Employees are placing greater importance on flexible working. For business owners, embracing the trend could help them retain staff and attract new talent. However, while flexible working has benefits, it can also present challenges. Read on to discover some tips if you’re thinking about implementing flexible working.
According to Legal and General, 44% of employees at SMEs (small- and medium-sized enterprises) say flexible working is a top requirement. In fact, it came only behind recognition for work well done (45%) when asked what improves wellbeing in the workplace.
Flexible working options have been linked to improved mental wellbeing for a variety of reasons, including enabling employees to spend more time with their families. The survey found that feeling mentally well was the top wellbeing priority among 61% of SME workers. So, it’s not surprising that more employees hope to adopt this practice.
The restrictions of the last 18 months mean flexible and remote working are things many businesses have put in place, even if only temporarily.
If you’re thinking about introducing flexible working long term, these seven tips could help.
1. Focus on effective communication
Communication becomes more important than ever when embracing flexible working. Emphasising effective communication across the business can minimise mistakes. It’s not just the discussions about work that are important, if staff aren’t in the office, they can miss out on those informal chats that are just as important. Finding some way to facilitate these chats can improve your operations and how employees work together.
2. Outline what flexible working means for your business
Flexible working can mean many different things. For some businesses, it may mean employees can work wherever they like. For others, it may include employees working at times that suit them. The nature and needs of your business will affect what type of flexible working is possible, so it’s important to set out restrictions from the outset. Will employees need to work core hours or come into the office on certain days, for instance?
3. Review your equipment and employee needs
When staff first moved to flexible working you may have reviewed equipment with a short-term outlook. If it’s something you plan to instil within the company permanently, it’s worth taking this step again. Do all your employees have access to what they need to do a good job? Investing in new equipment for employees to use at home or better communication tools can make the transition to flexible working smoother.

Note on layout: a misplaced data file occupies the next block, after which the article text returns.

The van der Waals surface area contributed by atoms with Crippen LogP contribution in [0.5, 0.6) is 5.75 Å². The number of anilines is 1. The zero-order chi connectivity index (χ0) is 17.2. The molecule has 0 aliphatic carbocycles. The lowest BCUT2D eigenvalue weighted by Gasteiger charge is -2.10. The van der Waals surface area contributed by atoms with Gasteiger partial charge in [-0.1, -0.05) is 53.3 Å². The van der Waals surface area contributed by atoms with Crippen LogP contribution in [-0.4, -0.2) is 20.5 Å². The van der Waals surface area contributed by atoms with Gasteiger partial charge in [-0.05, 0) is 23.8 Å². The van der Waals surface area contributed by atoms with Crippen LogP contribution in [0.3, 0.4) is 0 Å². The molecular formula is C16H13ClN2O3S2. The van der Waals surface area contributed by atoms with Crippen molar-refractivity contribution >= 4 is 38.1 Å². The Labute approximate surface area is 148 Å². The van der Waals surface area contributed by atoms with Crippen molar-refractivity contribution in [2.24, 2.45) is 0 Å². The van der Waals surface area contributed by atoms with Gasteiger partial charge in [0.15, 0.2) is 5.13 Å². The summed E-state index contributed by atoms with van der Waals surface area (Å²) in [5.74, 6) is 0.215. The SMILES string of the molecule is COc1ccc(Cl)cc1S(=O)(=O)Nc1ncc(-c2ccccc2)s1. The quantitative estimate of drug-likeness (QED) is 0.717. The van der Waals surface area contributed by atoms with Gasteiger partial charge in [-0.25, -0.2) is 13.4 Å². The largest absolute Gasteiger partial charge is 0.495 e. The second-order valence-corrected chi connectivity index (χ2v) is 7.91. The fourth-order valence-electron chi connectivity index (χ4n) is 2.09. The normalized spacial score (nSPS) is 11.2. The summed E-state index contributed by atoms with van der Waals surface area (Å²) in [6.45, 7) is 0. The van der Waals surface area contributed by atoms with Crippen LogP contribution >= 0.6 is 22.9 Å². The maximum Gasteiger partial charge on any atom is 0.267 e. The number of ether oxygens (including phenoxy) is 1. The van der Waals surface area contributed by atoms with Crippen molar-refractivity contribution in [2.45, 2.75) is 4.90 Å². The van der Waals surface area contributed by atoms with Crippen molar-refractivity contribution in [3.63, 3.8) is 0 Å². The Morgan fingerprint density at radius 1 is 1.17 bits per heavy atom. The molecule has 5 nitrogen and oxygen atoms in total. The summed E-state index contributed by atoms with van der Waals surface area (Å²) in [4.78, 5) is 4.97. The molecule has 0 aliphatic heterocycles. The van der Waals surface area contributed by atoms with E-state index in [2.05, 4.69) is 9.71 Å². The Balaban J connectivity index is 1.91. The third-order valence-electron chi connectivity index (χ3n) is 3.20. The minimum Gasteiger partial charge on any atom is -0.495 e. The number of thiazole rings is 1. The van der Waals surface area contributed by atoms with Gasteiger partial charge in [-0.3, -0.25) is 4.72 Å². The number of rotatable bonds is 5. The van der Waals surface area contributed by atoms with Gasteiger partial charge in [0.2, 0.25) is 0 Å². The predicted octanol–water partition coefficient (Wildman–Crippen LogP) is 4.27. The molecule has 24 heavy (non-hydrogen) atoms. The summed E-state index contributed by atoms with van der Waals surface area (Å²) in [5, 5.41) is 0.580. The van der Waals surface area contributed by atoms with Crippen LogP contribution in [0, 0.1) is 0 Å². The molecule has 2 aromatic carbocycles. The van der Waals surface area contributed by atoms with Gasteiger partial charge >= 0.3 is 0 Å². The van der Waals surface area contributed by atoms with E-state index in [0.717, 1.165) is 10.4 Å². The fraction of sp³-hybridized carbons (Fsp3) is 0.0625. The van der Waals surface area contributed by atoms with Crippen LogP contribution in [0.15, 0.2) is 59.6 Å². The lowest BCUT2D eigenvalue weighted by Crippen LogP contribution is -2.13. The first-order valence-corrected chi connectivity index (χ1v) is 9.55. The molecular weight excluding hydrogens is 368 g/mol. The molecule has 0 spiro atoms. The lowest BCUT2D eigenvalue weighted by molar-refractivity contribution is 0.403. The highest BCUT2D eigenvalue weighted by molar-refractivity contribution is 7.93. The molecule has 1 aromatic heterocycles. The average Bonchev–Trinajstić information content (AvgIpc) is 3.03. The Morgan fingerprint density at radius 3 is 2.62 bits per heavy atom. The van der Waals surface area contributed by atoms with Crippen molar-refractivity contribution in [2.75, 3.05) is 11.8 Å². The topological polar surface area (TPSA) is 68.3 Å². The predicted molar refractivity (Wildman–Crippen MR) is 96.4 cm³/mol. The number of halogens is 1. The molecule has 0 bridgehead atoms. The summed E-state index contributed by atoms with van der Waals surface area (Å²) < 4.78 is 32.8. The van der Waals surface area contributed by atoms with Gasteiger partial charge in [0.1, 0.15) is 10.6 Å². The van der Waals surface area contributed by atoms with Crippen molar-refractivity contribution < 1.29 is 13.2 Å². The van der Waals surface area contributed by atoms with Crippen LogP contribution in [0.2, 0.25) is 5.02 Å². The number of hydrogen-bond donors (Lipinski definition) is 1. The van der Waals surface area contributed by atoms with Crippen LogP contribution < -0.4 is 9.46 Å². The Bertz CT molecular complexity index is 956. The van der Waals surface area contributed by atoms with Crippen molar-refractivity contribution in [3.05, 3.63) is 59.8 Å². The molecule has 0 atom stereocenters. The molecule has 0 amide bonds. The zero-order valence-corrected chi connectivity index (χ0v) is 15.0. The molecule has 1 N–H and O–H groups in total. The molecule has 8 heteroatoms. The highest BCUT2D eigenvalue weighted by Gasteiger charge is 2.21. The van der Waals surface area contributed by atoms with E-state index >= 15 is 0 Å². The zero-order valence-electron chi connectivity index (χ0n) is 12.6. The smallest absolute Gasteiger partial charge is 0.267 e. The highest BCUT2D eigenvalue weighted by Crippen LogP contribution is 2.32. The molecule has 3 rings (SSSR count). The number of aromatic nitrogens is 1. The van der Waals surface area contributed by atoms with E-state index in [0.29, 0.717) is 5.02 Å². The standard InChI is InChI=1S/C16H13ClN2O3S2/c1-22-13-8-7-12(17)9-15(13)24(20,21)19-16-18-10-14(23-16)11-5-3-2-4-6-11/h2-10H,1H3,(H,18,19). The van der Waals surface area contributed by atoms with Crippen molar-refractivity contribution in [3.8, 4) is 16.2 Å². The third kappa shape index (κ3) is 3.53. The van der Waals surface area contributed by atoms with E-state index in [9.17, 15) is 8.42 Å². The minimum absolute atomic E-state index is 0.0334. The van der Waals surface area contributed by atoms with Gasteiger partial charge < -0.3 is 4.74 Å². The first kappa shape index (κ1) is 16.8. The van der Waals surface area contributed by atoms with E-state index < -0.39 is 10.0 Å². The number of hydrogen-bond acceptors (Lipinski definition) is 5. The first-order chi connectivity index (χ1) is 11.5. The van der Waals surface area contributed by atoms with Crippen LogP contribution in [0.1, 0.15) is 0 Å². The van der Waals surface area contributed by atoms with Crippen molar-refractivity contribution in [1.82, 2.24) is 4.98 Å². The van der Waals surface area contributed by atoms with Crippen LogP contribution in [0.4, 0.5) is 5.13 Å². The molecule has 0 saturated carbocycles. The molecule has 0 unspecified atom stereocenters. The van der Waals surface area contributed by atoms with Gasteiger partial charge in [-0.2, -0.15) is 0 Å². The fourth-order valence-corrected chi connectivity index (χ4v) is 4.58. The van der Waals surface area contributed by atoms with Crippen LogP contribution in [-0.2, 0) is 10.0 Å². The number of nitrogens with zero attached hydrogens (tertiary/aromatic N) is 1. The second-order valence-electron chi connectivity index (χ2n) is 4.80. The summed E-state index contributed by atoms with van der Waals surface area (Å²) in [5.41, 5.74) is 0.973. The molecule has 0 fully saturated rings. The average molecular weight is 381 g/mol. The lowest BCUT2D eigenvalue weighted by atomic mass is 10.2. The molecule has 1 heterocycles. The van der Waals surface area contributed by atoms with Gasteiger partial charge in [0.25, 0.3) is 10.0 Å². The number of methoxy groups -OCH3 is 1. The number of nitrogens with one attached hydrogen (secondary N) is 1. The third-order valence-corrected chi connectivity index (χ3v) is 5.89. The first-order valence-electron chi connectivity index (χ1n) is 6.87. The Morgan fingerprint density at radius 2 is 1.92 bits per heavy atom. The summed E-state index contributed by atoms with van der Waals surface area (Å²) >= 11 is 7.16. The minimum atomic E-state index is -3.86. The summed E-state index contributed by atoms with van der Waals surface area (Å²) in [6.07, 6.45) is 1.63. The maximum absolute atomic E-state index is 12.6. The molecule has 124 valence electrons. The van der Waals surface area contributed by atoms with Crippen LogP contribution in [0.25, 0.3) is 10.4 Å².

4. Set out clear processes
With staff potentially working more independently under a flexible working model, clear processes are important. They can help ensure everyone is on the same page and understand how tasks move forward within the team. One of the challenges of flexible working is effectively onboarding new employees. Having clear processes from the outset can be useful when inducting new staff and helping them settle into their new role as quickly as possible.
5. Give employees a clear set of objectives
Flexible working can make it difficult to measure performance and feed this back to employees at all levels. Setting out clear objectives or key performance indicators can help keep everyone on track and working towards company goals. Objectives also provide you with an opportunity to feedback to your staff. As well as highlighting where there are areas to improve, remember to recognise positives.
6. Plan social events for your team to get together
While your initial focus may be on ensuring projects and work continue to run smoothly, don’t forget about the importance of company culture. With staff potentially working remotely or different shift patterns, it can be easy for teams to feel disconnected. Planning frequent socials, both virtual and in-person, can help bring the team together and give everyone a sense of common purpose and improve your company culture.
7. Regularly review how your employees are working
Embracing flexible working may be a big change for your business. Don’t be afraid to look at the change as a work in progress, rather than making one decision that you’ll stick with. Over the coming months and years, you may find that adaptions need to be made to ensure operations can continue efficiently. Setting up a regular review gives you a chance to reflect on mistakes you may make and learn what works well for your business.